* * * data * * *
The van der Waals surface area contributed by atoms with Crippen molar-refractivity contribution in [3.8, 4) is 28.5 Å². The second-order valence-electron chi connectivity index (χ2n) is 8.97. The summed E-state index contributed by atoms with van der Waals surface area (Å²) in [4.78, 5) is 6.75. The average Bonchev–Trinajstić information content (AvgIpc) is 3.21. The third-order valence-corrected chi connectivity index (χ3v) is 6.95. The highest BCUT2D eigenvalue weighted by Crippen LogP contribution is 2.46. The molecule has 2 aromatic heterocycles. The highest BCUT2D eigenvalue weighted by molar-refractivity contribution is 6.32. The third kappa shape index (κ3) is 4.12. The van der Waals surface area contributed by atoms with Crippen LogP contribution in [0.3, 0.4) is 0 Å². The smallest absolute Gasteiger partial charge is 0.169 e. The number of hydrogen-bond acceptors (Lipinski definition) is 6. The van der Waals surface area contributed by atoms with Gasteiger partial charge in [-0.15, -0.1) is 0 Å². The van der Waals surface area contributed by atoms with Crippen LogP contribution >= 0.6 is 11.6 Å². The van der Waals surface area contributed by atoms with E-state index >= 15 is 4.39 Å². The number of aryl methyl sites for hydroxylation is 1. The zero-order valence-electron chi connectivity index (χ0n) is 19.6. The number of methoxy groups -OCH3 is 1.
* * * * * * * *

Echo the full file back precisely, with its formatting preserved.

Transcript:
The van der Waals surface area contributed by atoms with Crippen molar-refractivity contribution in [3.8, 4) is 28.5 Å². The second-order valence-electron chi connectivity index (χ2n) is 8.97. The summed E-state index contributed by atoms with van der Waals surface area (Å²) in [4.78, 5) is 6.75. The average Bonchev–Trinajstić information content (AvgIpc) is 3.21. The third-order valence-corrected chi connectivity index (χ3v) is 6.95. The highest BCUT2D eigenvalue weighted by Crippen LogP contribution is 2.46. The molecule has 2 aromatic heterocycles. The highest BCUT2D eigenvalue weighted by molar-refractivity contribution is 6.32. The third kappa shape index (κ3) is 4.12. The van der Waals surface area contributed by atoms with Crippen LogP contribution in [0.3, 0.4) is 0 Å². The smallest absolute Gasteiger partial charge is 0.169 e. The number of hydrogen-bond acceptors (Lipinski definition) is 6. The van der Waals surface area contributed by atoms with Gasteiger partial charge in [-0.15, -0.1) is 0 Å². The van der Waals surface area contributed by atoms with Crippen LogP contribution >= 0.6 is 11.6 Å². The van der Waals surface area contributed by atoms with E-state index >= 15 is 4.39 Å². The number of aryl methyl sites for hydroxylation is 1. The zero-order valence-electron chi connectivity index (χ0n) is 19.6. The number of methoxy groups -OCH3 is 1.